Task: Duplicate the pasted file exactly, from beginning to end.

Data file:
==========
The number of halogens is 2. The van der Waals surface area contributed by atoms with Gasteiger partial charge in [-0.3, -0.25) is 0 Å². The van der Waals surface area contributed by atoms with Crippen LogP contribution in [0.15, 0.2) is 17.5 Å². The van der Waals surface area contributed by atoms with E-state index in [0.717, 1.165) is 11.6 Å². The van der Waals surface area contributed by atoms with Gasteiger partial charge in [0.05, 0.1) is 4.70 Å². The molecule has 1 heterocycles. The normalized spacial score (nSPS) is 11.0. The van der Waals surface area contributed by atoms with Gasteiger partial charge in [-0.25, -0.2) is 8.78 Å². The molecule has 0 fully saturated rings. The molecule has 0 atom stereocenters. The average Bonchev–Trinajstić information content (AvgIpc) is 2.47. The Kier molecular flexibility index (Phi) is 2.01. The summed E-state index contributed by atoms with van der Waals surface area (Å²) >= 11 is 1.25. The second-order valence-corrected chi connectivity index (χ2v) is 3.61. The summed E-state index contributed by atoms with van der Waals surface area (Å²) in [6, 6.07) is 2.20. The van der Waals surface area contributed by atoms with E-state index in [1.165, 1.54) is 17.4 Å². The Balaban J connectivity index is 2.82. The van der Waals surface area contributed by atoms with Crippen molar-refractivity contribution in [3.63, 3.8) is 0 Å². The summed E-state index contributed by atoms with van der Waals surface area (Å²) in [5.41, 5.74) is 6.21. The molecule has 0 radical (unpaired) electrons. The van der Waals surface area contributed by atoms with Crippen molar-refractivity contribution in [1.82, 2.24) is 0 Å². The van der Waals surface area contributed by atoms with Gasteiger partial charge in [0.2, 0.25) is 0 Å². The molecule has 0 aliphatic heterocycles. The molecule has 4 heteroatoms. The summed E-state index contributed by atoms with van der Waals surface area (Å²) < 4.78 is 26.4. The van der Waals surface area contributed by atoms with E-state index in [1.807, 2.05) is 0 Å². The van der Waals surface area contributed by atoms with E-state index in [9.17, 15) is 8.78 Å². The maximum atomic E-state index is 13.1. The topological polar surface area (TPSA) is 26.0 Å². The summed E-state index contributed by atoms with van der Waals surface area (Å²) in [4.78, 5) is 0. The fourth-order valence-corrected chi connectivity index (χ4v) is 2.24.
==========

The number of halogens is 2. The van der Waals surface area contributed by atoms with Gasteiger partial charge in [-0.3, -0.25) is 0 Å². The van der Waals surface area contributed by atoms with Crippen LogP contribution in [0.15, 0.2) is 17.5 Å². The van der Waals surface area contributed by atoms with E-state index in [0.717, 1.165) is 11.6 Å². The van der Waals surface area contributed by atoms with Gasteiger partial charge in [0.05, 0.1) is 4.70 Å². The molecule has 1 heterocycles. The normalized spacial score (nSPS) is 11.0. The van der Waals surface area contributed by atoms with Gasteiger partial charge in [-0.25, -0.2) is 8.78 Å². The molecule has 0 fully saturated rings. The molecule has 0 atom stereocenters. The average Bonchev–Trinajstić information content (AvgIpc) is 2.47. The Kier molecular flexibility index (Phi) is 2.01. The summed E-state index contributed by atoms with van der Waals surface area (Å²) >= 11 is 1.25. The second-order valence-corrected chi connectivity index (χ2v) is 3.61. The summed E-state index contributed by atoms with van der Waals surface area (Å²) in [6, 6.07) is 2.20. The van der Waals surface area contributed by atoms with E-state index in [1.165, 1.54) is 17.4 Å². The Balaban J connectivity index is 2.82. The van der Waals surface area contributed by atoms with Crippen molar-refractivity contribution in [3.63, 3.8) is 0 Å². The summed E-state index contributed by atoms with van der Waals surface area (Å²) in [5.41, 5.74) is 6.21. The molecule has 0 radical (unpaired) electrons. The van der Waals surface area contributed by atoms with Crippen molar-refractivity contribution in [1.82, 2.24) is 0 Å². The van der Waals surface area contributed by atoms with Gasteiger partial charge in [0.2, 0.25) is 0 Å². The molecule has 0 aliphatic heterocycles. The molecule has 4 heteroatoms. The summed E-state index contributed by atoms with van der Waals surface area (Å²) < 4.78 is 26.4. The van der Waals surface area contributed by atoms with E-state index in [1.807, 2.05) is 0 Å². The van der Waals surface area contributed by atoms with E-state index in [9.17, 15) is 8.78 Å². The maximum atomic E-state index is 13.1. The topological polar surface area (TPSA) is 26.0 Å². The summed E-state index contributed by atoms with van der Waals surface area (Å²) in [4.78, 5) is 0. The fourth-order valence-corrected chi connectivity index (χ4v) is 2.24.